Academic journal article
By Bowman, Marion
Folklore , Vol. 114, No. 3
Mrs Elizabeth March ... always chewed gum. One night about 18 years ago she put her wad of gum on her bureau and went to bed. The next morning when she went to take up the gum to chew again the gum had changed into a small statue of the Blessed Virgin. (She was a Roman Catholic.) She was very surprised and told everyone about it. She also showed it to people. People who saw it and heard about it thought that this was a kind of reward for her having had to work hard all her life. (Memorial University of Newfoundland Folklore and Language Archive 71-9-32)
Popular religious phenomena, from tortillas depicting the face of Christ, to aubergines which, when split, reveal the Arabic script of a verse of the Koran picked out in the aubergine seeds, frequently attract derision and dismissal from religious officials, the media and scholars alike. But to dismiss such phenomena as simply trivial or amusing is to underestimate the importance of the sacralisation of everyday life and personal experience in the religious lives of individuals (see Bowman 1990, 1992).
With an academic background in both Religious Studies and Folklore, I am convinced that ethnological insights and methodology are invaluable in terms of reappraising and understanding "religion as it is lived" in the more traditional forms of religion, and in getting to grips with contemporary spirituality in its myriad forms (see Bowman 2000). As the American folklorist, Leonard Primiano, has commented, "One of the hallmarks of the study of religion by folklorists has been their attempt to do justice to belief and lived tradition" (Primiano 1995, 41). The particular aspects of folklore studies which complement the study both of traditional forms of religion and contemporary spirituality include a refusal to grant privilege to written forms of expression over oral ones, the recognition that belief spills over into every aspect of life and behaviour, an appreciation of the dynamic nature of tradition, and the directing of attention to narrative forms such as legend and memorate.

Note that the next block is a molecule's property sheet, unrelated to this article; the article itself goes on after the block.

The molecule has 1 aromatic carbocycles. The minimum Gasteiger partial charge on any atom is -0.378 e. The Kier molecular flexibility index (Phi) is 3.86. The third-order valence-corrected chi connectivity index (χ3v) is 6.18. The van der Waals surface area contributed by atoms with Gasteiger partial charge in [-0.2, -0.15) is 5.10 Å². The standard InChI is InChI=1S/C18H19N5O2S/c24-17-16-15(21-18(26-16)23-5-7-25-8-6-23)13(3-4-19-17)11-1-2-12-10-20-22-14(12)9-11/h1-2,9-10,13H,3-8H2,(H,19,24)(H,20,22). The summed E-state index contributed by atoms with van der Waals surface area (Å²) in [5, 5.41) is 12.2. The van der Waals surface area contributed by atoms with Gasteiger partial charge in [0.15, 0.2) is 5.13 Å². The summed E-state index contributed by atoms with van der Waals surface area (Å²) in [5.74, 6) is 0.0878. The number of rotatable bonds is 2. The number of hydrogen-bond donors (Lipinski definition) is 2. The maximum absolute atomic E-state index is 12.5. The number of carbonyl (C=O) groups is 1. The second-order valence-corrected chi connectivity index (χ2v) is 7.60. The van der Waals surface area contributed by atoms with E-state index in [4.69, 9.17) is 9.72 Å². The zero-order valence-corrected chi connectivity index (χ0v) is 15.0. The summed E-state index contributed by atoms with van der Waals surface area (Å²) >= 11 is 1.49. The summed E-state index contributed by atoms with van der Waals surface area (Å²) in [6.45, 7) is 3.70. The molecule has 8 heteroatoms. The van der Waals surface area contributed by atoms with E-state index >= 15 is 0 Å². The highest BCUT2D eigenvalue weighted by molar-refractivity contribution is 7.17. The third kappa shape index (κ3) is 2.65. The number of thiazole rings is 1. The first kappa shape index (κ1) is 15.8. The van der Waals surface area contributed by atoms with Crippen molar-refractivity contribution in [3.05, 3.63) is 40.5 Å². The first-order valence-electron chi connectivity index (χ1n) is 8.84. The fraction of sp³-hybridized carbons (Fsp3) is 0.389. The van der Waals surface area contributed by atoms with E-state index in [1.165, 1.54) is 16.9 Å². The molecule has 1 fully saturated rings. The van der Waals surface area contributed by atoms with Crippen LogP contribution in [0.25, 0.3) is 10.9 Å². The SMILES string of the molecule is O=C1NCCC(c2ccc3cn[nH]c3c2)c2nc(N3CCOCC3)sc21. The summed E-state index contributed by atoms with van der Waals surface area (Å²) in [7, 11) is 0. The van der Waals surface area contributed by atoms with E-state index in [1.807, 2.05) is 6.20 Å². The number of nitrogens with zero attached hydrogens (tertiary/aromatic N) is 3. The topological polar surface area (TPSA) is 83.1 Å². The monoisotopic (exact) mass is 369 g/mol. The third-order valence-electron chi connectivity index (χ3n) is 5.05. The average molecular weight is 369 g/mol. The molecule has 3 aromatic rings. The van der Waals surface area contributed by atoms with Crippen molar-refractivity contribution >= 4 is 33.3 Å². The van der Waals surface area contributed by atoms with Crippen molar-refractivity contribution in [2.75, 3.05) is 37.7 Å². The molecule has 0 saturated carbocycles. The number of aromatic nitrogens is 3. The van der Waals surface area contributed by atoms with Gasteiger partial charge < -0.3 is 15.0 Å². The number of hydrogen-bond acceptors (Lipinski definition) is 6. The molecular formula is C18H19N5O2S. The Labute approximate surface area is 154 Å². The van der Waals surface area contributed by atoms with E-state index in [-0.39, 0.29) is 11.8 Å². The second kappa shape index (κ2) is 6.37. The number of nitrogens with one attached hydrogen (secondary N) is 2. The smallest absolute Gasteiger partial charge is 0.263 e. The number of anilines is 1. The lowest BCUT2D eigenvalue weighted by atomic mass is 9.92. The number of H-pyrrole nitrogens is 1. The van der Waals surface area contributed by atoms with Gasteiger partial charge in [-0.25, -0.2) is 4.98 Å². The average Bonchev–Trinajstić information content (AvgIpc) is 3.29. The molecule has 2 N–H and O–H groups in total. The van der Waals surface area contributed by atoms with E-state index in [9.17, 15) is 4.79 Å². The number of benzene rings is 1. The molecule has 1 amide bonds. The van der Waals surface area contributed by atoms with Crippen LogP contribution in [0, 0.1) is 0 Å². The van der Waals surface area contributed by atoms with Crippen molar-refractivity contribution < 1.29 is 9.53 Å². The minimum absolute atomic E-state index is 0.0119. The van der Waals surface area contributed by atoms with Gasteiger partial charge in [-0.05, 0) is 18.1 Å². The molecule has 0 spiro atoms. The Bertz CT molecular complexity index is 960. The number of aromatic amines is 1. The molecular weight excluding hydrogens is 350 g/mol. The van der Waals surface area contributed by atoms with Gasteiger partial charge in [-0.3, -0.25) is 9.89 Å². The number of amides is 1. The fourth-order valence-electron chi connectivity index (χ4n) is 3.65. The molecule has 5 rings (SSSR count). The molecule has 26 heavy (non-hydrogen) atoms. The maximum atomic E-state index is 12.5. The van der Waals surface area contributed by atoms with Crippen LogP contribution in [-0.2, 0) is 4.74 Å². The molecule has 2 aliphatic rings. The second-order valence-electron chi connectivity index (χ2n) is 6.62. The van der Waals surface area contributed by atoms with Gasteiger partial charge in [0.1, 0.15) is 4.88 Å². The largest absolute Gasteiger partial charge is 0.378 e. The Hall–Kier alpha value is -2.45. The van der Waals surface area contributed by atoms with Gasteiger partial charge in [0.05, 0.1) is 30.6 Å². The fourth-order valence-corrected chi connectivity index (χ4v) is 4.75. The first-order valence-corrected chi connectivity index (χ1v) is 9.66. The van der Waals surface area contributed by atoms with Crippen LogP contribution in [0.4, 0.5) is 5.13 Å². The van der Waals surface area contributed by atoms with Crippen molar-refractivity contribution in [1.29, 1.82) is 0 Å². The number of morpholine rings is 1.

In this paper I shall set out some of the basic ideas and terms underlying my views on the relationship between folkore and the study of religion, and on why I believe this can be such a fruitful partnership. I shall then use the case study of the "Bible of the Folk" tradition in Newfoundland to demonstrate some of these points.
Religion as a Way of Life
I have lost count of how many times converts or adherents to such varied belief systems as Paganism, Islam, Buddhism and Jehovah's Witnesses have said to me, "It isn't a religion, it's a way of life." That speaks volumes about a previously very impoverished understanding of religion--but a very common, modern western one, nonetheless--which has come to regard religion purely as an "added extra," something which is somehow divorced from "real life." It is perfectly natural (many believers would say, necessary) for religion to permeate every aspect of an individual's life. Religion provides a worldview, a way of seeing the world and interacting with it. How one sees the world--as God's everlasting creation, as an illusion, as inherently sacred, as a finite resource for humanity's use will naturally affect how one treats it. How one sees one's role in the world--to honour the earth as Goddess, to establish God's kingdom, to attain personal enrichment, or to achieve enlightenment--will affect how one acts. What one perceives will happen after one dies, what one believes happened before one was born, will colour how one conducts oneself and interprets events in this life. Religion can have an impact on what one eats, how one dresses, with whom one socialises, how resources are used; in short, how everyday life is conducted and construed.
The practice as opposed to the theory of religion, that is, religion as it is lived, is often curiously neglected in discourses about religion, which is why I want to stress the importance of what is termed popular, folk or vernacular religion. …